One day, a small party set out to venture across the great plains. Buffalo herds, armed bandits, bank robbers and other troubles made up the first month. It was a rough time and there were casualties. Later, when tasked with crossing a river, they learnt the hard way that swimming in unknown waters is rarely wise. Exactly what became of the trio in the end, remains a mystery. Campfire tales make mention of a giant squid, while the evening wind carries whispers of crazed unicorns.
Phew. Imagine if the American pioneers had it this rough, and… well, random. See, in Super Amazing Wagon Adventure, you’re rushed through a semi-random chain of events, which will either lead to the demise of your party or – wait, no spoilers. There are constants though. In spite of the journey being rather brief, you’ll still need supplies. As such, the game always throws in several hunting trips, and if you can kill it, you can eat it. Horse, bear, buffalo, coyote, wolf – being picky was not a luxury they could afford.
But before you get to gun down wildlife, a party must be assembled. Best I could tell, their appearance is purely cosmetic, so I just clicked ‘random’ and moved on. Next you get to pick from a ridiculous amount of wagons, although only one is unlocked from the get-go. The rest becomes available after accomplishing certain tasks, like jumping very high and, believe or not, travelling through time! Hardly the most realistic Oregon Trail inspired adventure ever, but it certainly is fun.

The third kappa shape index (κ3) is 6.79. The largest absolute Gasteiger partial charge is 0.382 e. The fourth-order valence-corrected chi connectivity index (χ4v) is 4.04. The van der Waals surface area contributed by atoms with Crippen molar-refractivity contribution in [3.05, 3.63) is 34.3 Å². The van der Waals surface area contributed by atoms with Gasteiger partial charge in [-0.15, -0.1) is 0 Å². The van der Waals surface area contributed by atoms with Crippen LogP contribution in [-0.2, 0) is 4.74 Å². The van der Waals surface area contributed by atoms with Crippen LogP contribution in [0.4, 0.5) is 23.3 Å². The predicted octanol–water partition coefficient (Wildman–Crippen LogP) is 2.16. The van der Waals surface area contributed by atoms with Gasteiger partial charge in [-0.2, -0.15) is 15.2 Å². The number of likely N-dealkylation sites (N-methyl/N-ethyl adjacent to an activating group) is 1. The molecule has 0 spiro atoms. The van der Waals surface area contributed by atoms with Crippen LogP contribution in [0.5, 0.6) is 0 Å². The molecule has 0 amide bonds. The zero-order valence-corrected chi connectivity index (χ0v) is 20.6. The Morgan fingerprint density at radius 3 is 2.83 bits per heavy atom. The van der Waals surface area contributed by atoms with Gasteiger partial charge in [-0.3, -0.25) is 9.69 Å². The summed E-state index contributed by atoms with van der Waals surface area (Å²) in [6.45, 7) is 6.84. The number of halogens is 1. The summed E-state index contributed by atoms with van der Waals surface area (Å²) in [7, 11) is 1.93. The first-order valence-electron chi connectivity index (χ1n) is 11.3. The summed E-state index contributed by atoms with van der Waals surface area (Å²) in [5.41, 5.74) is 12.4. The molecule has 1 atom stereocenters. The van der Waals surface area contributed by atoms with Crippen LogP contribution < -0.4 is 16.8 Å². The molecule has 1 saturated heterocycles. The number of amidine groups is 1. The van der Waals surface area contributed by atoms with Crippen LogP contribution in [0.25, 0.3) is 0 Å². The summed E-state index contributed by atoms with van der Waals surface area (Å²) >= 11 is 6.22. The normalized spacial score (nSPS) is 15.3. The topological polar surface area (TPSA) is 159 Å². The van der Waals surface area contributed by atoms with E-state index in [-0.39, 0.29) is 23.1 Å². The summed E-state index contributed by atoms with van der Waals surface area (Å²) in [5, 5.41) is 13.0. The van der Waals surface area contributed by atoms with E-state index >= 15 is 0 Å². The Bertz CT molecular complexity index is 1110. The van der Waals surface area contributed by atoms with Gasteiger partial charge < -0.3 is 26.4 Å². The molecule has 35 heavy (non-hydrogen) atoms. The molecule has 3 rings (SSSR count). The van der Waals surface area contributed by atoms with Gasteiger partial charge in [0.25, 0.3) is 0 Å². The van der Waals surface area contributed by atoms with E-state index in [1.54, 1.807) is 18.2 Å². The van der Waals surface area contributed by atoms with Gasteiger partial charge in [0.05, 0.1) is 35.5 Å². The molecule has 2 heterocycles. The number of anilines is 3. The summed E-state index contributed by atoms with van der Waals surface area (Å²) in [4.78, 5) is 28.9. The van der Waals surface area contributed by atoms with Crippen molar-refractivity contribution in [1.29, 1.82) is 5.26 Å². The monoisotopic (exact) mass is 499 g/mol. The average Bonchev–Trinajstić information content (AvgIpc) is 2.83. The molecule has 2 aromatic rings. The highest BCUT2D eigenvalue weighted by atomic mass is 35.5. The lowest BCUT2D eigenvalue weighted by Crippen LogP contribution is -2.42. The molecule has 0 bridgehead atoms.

Seeing how each wagon comes with a unique set of ‘features’, it can be tempting to ditch the standard one as soon as you have access to something else. I’d recommend playing for a good bit and get a grasp of how everything works, before you jump vehicle, so to speak. Chances are, you’ll be surprised by not only how the alternatives handle, but also how often and in which direction they shoot. Since such a large part of the game revolves around killing things, riding something with proper firepower is downright vital.
That said, even if you pick the most common one, getting through it all in one piece can be incredibly tricky, as colliding with pretty much anything will injure a party member. If you think stampeding buffalo and hungry coyote are dangerous, just wait until someone falls ill. Medicine wasn’t exactly an everyman’s item in the mid-1800s after all, so keep your eyes on the road and watch out for skunk (if only that was merely an obscure joke). Also, once someone dies, they’re gone for good.
One minute you could be massacring a herd of buffalo, the next trapped in an avalanche, the next attacked by eagles while falling off a cliff.
If the experience sounds incredibly chaotic at this point, that’s because… well, it really is. That’s not to say you won’t ever be able to beat the game though, but random being random, you’ll likely end up encountering the majority of scenarios first, losing countless people in the process. Throughout each attempt, there’ll also be one or more choices to make. Although as far as I could tell, the outcome of each is – unlike most of the game – not random.
Oh and we mustn’t forget about the many survival modes, which will truly test your ability to blast everything that moves – once you’ve unlocked them. See, each has a special condition that must be fulfilled, but unlike the wagons, there are no hints as to what they may be. Depending on how long you manage to stay alive, if at all, a rating of up to three stars is presented for that ‘stage’, following your untimely demise. Ironically, this system is tied to unlocking a specific wagon; full circle, and so on.
There may not be much to look at from a technical standpoint, but its pixellated design, chiptune-ish soundtrack and over-the-top gameplay does come together in the form of an entertaining package. Besides, what if the unicorn/giant squid thing isn’t simply tall tales told by the village drunk? Is that really an adventure you want to miss out on?